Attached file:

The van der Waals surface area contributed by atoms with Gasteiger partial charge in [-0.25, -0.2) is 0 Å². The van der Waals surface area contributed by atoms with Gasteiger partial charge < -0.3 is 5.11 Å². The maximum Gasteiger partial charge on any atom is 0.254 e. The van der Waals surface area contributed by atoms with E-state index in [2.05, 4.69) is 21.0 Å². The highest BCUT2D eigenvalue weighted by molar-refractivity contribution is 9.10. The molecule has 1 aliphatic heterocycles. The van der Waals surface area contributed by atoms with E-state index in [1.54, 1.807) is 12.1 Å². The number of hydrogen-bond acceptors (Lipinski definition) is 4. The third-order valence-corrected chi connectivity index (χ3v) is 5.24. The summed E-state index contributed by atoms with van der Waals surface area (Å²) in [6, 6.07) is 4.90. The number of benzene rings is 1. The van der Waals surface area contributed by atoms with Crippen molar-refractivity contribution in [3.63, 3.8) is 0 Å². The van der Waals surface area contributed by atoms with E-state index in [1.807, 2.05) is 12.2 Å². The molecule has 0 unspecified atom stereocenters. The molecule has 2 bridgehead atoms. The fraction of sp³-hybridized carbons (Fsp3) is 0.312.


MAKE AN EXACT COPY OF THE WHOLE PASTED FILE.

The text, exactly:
The van der Waals surface area contributed by atoms with Gasteiger partial charge in [-0.25, -0.2) is 0 Å². The van der Waals surface area contributed by atoms with Gasteiger partial charge < -0.3 is 5.11 Å². The maximum Gasteiger partial charge on any atom is 0.254 e. The van der Waals surface area contributed by atoms with E-state index in [2.05, 4.69) is 21.0 Å². The highest BCUT2D eigenvalue weighted by molar-refractivity contribution is 9.10. The molecule has 1 aliphatic heterocycles. The van der Waals surface area contributed by atoms with E-state index in [1.54, 1.807) is 12.1 Å². The number of hydrogen-bond acceptors (Lipinski definition) is 4. The third-order valence-corrected chi connectivity index (χ3v) is 5.24. The summed E-state index contributed by atoms with van der Waals surface area (Å²) in [6, 6.07) is 4.90. The number of benzene rings is 1. The van der Waals surface area contributed by atoms with Crippen molar-refractivity contribution in [3.63, 3.8) is 0 Å². The van der Waals surface area contributed by atoms with E-state index in [1.807, 2.05) is 12.2 Å². The molecule has 0 unspecified atom stereocenters. The molecule has 2 bridgehead atoms. The fraction of sp³-hybridized carbons (Fsp3) is 0.312.